Gamifying your Brand for Engagement
By Melissa Marie Fassetta, Account Manager at Joystick Interactive
If you find yourself wondering how to market your brand in today’s rapidly changing climate, you’re in good company. A number of marketers are reevaluating how it should advertise — where and how its messages should show up.
This is for good reason. It’s difficult to strike the right tone. It’s tough to know how to speak to a quarantined audience whose mindset might be very different and might change drastically from one day to the next. In this day and age, getting it right takes on new meaning.
Well here’s a thought. How about taking another look at gamification?
Gaming is on an upswing, people are looking for ways to spend their time (or escape). Online game usage is up 75% according to Verizon. By their very nature, games foster positivity during uncertain times and provides a sense of normalcy in a time of social distancing.
Now’s the time to revisit a gamification strategy for your brand. Brands have been successfully using games in their ads to create engagement while keeping their brand top of mind. We’ve seen some great applications of this (and created some too!)
So what’s the right approach for your brand? Games that tend to work well in an ad are what we call casual games. These have lightweight gameplay mechanics that are fun, simple and easy to understand in 5 seconds. Games with universal appeal and well-known elements that require little explanation are best. Familiar gameplay with simple user interface and a productized twist works well on mobile devices.
Consider gameplay that lends itself to your brand and messaging. If your brand has an icon or brand character that can be featured, even better. Also think about the demographic of your target audience. While the gender split for gaming is pretty equal with women accounting for 46% of all gamers, many games skew young or old, male or female.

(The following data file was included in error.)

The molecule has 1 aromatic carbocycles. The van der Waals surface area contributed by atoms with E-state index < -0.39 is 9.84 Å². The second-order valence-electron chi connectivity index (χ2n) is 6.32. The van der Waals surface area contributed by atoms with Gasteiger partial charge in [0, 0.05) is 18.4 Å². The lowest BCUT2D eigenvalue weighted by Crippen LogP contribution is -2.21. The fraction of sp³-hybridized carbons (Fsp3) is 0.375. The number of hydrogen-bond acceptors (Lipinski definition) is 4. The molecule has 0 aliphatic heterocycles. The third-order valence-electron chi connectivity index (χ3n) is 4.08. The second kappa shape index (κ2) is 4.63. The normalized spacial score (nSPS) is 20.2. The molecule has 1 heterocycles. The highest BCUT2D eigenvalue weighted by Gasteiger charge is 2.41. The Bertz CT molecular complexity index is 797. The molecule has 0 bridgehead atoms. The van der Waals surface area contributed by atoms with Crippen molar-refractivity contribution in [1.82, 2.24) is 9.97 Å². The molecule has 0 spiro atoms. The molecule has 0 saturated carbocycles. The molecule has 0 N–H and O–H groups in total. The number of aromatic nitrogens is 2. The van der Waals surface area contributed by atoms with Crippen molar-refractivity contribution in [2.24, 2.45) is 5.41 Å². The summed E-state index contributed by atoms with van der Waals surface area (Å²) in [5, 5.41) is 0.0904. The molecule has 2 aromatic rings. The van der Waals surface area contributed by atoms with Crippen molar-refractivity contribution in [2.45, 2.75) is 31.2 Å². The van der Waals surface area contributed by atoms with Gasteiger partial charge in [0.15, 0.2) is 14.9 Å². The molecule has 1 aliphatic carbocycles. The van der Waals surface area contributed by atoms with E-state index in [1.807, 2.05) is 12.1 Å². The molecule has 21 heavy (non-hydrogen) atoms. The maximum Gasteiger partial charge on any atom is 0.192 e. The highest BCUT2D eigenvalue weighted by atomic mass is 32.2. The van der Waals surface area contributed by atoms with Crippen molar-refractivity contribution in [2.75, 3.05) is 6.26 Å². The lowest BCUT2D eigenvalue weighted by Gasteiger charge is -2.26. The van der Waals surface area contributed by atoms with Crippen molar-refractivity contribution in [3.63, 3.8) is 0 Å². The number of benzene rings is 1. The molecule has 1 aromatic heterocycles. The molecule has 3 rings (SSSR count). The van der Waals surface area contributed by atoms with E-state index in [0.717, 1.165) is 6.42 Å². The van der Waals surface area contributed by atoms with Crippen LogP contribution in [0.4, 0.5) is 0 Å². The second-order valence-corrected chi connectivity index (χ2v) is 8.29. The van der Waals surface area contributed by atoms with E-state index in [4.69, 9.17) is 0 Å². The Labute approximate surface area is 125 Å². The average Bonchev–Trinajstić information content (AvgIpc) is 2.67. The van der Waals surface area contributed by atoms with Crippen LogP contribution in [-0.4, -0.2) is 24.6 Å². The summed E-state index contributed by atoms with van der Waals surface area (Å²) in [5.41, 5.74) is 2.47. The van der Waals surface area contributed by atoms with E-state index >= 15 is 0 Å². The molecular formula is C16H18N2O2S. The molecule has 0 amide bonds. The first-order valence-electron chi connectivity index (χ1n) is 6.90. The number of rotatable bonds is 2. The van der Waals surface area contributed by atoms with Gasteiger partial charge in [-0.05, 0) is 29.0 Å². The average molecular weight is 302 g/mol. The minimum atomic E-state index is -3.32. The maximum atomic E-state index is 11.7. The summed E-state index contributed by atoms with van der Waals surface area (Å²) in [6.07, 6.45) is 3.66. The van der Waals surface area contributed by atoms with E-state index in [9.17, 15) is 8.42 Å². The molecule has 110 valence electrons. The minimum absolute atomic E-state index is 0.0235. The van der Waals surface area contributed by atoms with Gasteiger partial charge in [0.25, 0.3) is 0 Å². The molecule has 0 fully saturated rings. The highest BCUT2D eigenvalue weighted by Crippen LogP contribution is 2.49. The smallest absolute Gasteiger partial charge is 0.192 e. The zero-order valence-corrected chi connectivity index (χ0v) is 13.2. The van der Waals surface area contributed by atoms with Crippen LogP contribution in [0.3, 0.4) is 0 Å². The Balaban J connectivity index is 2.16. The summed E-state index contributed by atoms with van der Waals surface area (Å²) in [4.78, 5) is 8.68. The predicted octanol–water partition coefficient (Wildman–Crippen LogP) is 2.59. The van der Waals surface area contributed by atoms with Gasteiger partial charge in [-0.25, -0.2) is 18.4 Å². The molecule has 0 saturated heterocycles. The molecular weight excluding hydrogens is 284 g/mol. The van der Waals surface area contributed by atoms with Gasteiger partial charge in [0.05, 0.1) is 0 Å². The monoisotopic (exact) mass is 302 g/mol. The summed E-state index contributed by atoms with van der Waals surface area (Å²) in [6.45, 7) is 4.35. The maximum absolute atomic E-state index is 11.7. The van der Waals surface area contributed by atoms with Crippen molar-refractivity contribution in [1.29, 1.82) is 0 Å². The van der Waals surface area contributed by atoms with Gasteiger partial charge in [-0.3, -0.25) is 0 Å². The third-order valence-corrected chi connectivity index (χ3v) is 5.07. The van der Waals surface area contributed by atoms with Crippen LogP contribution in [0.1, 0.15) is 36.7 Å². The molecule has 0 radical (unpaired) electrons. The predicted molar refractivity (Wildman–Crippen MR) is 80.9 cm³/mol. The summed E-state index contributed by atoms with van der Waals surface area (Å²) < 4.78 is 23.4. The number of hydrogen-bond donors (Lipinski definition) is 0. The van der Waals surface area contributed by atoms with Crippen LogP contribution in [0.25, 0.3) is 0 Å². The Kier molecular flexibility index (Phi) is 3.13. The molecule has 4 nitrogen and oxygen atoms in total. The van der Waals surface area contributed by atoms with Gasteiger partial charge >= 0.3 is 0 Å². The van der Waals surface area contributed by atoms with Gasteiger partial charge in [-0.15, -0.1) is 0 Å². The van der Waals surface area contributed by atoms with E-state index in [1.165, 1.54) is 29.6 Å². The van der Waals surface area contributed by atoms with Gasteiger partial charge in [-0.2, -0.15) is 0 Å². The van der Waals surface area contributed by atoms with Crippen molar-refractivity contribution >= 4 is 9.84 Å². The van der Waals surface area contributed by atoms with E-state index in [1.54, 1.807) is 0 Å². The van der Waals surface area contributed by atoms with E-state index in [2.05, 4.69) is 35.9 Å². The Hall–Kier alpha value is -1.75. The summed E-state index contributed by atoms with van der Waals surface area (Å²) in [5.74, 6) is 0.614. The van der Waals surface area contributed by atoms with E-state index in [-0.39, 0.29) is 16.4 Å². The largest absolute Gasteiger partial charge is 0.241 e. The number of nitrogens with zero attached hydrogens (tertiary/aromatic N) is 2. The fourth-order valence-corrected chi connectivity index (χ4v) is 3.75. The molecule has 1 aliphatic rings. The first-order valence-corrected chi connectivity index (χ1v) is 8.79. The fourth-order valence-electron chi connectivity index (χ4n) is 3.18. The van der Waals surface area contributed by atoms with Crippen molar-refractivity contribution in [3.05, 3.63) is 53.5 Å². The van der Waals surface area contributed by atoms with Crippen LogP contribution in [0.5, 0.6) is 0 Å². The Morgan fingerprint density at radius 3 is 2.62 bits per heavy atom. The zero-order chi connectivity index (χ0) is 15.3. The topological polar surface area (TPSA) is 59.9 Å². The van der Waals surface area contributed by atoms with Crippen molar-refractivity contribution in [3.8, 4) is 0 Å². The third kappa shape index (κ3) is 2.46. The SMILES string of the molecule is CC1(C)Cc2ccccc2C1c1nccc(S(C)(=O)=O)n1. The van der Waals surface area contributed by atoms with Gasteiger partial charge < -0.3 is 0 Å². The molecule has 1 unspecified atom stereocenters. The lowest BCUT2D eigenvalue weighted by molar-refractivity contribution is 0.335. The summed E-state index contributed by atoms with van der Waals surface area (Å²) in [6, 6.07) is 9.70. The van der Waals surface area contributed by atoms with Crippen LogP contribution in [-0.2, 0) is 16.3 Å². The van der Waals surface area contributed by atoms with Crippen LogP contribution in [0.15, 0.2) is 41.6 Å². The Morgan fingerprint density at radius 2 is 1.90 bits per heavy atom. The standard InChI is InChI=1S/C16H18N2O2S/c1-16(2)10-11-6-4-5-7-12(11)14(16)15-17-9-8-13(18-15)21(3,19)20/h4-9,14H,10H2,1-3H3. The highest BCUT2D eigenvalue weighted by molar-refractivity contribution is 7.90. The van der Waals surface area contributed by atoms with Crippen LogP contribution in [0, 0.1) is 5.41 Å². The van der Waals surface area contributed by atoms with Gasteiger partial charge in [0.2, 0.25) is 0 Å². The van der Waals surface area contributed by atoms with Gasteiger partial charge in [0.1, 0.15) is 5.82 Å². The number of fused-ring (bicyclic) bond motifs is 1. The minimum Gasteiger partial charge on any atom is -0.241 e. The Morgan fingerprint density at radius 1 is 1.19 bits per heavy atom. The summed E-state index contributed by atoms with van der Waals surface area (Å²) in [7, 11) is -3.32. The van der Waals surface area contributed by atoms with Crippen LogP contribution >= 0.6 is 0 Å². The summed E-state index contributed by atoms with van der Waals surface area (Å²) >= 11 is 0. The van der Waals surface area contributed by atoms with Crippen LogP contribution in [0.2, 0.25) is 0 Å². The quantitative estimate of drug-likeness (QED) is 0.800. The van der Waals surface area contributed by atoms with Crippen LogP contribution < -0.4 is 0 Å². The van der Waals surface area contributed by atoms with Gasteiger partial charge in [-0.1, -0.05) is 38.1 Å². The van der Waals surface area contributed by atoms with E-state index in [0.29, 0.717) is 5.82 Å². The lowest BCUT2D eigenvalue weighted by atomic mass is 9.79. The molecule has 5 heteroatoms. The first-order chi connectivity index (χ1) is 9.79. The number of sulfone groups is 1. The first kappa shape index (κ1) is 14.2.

To give you some great examples, here are our top ten picks for uses of gameplay in an ad
Highly addictive, catching games are where your brand icon or character moves back and forth across a single axis to catch falling items. The user has to catch as many as they can before the time runs out.
Who doesn’t remember this game of memory where the user finds the matching items. They have to remember the placement of the matching card in order to win. This can be a fun way to feature your brand’s characters, products or food items.
Finding your way through the maze is always fun and can be used for all kinds of verticals or products. This can also be done as a maze chase game, Pac-Man style, with bonus items and be collected (or eaten) to keep things interesting.
The running game is a retro side-scrolling mechanic where the player collects rewards and avoids obstacles along a set path by jumping. Also can be done as a flying game if that’s more in-line with your brand.
Quizzes can be entertaining and educational at the same time. It also can offer immediate gratification for correct answers (the more animated, the better). Use it to communicate fun (or unusual) facts about the brand or other information.
Breakout-style or “bat-and-ball” games have a wall of blocks or similar objects that the player chips away at with the ball as part of the main gameplay. You could reverse it up, Tetris-style, for the ultimate puzzle game. Or add a your brand as the opponent in a volleying table tennis style game is always a favorite.
The key to this spin the wheel game is a randomized spin mechanic. Made popular by the game show Wheel of Fortune, it can be used for anything from trivia, facts, and other brand information.
Players race to be the first to the top. They will find ladders to help them advance, and chutes or slides which will cause them to move backward.
A single player racing game where the user can tap to gain speed in order to beat their virtual competitor. First to the finish line wins.
Frogger-style gameplay where the player must navigate the character between opposing lanes of traffic to get to the other side of road without becoming roadkill. Getting to the other side scores points and advances to the next, more difficult level.